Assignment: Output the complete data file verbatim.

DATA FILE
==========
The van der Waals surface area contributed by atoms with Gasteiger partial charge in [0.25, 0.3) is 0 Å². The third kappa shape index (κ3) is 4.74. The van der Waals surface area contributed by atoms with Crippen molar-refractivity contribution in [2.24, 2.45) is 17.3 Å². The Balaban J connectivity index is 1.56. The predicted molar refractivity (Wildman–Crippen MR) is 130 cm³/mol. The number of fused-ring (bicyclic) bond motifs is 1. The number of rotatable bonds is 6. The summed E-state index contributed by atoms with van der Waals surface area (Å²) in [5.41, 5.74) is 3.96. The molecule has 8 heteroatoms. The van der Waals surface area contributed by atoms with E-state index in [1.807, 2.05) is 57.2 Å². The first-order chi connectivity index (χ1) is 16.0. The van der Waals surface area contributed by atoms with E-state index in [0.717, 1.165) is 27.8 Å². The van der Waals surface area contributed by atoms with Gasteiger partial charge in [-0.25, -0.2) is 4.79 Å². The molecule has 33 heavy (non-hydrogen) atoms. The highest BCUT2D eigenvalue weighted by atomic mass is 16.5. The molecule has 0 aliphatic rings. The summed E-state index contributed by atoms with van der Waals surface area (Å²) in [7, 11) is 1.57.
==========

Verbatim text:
The van der Waals surface area contributed by atoms with Gasteiger partial charge in [0.25, 0.3) is 0 Å². The third kappa shape index (κ3) is 4.74. The van der Waals surface area contributed by atoms with Crippen molar-refractivity contribution in [2.24, 2.45) is 17.3 Å². The Balaban J connectivity index is 1.56. The predicted molar refractivity (Wildman–Crippen MR) is 130 cm³/mol. The number of fused-ring (bicyclic) bond motifs is 1. The number of rotatable bonds is 6. The summed E-state index contributed by atoms with van der Waals surface area (Å²) in [5.41, 5.74) is 3.96. The molecule has 8 heteroatoms. The van der Waals surface area contributed by atoms with E-state index in [1.807, 2.05) is 57.2 Å². The first-order chi connectivity index (χ1) is 16.0. The van der Waals surface area contributed by atoms with E-state index in [0.717, 1.165) is 27.8 Å². The van der Waals surface area contributed by atoms with Gasteiger partial charge in [-0.25, -0.2) is 4.79 Å². The molecule has 33 heavy (non-hydrogen) atoms. The highest BCUT2D eigenvalue weighted by atomic mass is 16.5. The molecule has 0 aliphatic rings. The summed E-state index contributed by atoms with van der Waals surface area (Å²) in [7, 11) is 1.57.